The future of the Footscray Fish Market is still in limbo as there seems to be no solution to relocating the market without breaking it apart.

The 13 businesses that operate there, of which nine are owned by Greeks, have until the end of the year to vacate the premises.

The Market was established approximately 50 years ago on Crown land which is now owned by the City of Melbourne.

However, VicRail is expected to take over ownership with the condition that the premises are vacated.

To this day no plausible alternative has been found for the relocation of the market as a whole. A plan to relocate the market to the industrial area of Brooklyn fell through as the fishmongers who had originally agreed backed down. The deal fell through due to what fishmongers deemed as “exorbitant costs.”

According to an industry insider, who spoke to Neos Kosmos on the condition of anonymity, the key issues which undermined the planned move to Brooklyn were, a rent four times higher than fishmongers pay now at Footscray and the 30-year-lease condition sought for the new premises.

A previous effort to relocate to Epping where the Footscray Fruit and Vegetable Market is going to move to, failed again due to the fish distributors and wholesalers baulking at the high rent required.

“It’s a shame they [Footscray fishmongers] haven’t found a new place where they can all be housed,” Terry Anassis of Anassis Seafoods Wholesale Distributor said to Neos Kosmos. He added that if the Footscray Fish Market is forced to forced to disperse, such a fragmentation would impact on the whole seafood retail market.

George Milonas of Victoria Markets Seafood, agrees with the above assessment, and points out that consumers should expect substantial price increases.

“Right now what happens for me as a retailer, I go to Footscray and they [fish and seafood wholesalers] are all there so there is competition and transparency,” he said.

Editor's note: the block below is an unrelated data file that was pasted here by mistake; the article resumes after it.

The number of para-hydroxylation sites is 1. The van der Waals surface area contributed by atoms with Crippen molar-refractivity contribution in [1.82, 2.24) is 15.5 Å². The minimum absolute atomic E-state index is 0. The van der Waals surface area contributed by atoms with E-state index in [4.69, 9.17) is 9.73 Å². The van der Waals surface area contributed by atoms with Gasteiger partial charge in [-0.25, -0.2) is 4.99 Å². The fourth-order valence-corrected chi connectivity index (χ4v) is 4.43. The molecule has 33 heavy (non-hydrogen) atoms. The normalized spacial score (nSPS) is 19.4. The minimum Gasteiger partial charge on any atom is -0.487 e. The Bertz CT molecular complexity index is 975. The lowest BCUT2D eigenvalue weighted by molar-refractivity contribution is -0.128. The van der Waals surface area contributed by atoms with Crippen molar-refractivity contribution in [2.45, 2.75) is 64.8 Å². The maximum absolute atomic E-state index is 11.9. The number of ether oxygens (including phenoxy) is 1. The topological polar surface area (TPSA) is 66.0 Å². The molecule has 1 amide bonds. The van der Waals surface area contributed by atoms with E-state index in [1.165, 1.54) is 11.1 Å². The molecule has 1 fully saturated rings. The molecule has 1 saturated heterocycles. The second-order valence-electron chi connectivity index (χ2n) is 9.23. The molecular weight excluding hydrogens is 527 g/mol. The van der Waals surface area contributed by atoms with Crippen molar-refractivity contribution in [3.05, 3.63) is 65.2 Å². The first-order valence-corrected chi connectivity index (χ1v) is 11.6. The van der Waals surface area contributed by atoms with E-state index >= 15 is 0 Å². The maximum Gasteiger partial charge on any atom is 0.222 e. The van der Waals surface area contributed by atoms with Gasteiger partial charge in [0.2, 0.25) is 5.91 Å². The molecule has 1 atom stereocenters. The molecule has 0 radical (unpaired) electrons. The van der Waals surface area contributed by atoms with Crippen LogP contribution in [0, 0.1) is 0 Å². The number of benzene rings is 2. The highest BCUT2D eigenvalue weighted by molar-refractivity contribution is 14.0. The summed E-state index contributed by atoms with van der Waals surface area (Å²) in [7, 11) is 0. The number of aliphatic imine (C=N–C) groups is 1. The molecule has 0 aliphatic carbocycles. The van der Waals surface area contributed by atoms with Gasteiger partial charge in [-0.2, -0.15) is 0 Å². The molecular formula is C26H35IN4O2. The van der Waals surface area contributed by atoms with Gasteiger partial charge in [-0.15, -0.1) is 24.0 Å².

If fishmongers don’t relocate collectively, it is likely that fish and seafood auctions will be conducted over the phone or Internet. “This could potentially compromise quality, as well as prices,” Mr Anassis further argued.

He emphasised that retailers, restaurateurs and wholesalers like himself will not be able to spend a whole day travelling to different locations looking for the best bargain.

It is expected that the dispersal of the Footscray Fish Market will generate higher transport costs which will more than likely be passed on to the consumer. “At this moment in time fish and seafood is affordable but it looks like it’s going to become a luxury item under this new scenario,” Mr Milonas highlights.

He argues that the Victorian Government needs to step in and partially subsidise the Footscray Fish Market relocation.

“It seems that the [Victorian] Government has washed it’s hands from the whole issue,” Mr Milonas said.

“But, we’re not only talking about 10 or 15 wholesalers we’re talking about an entire fishing industry,” he underscored.

According to the industry insider the market occupants are firstly trying to extend their relocation deadline to end of March or April of 2011.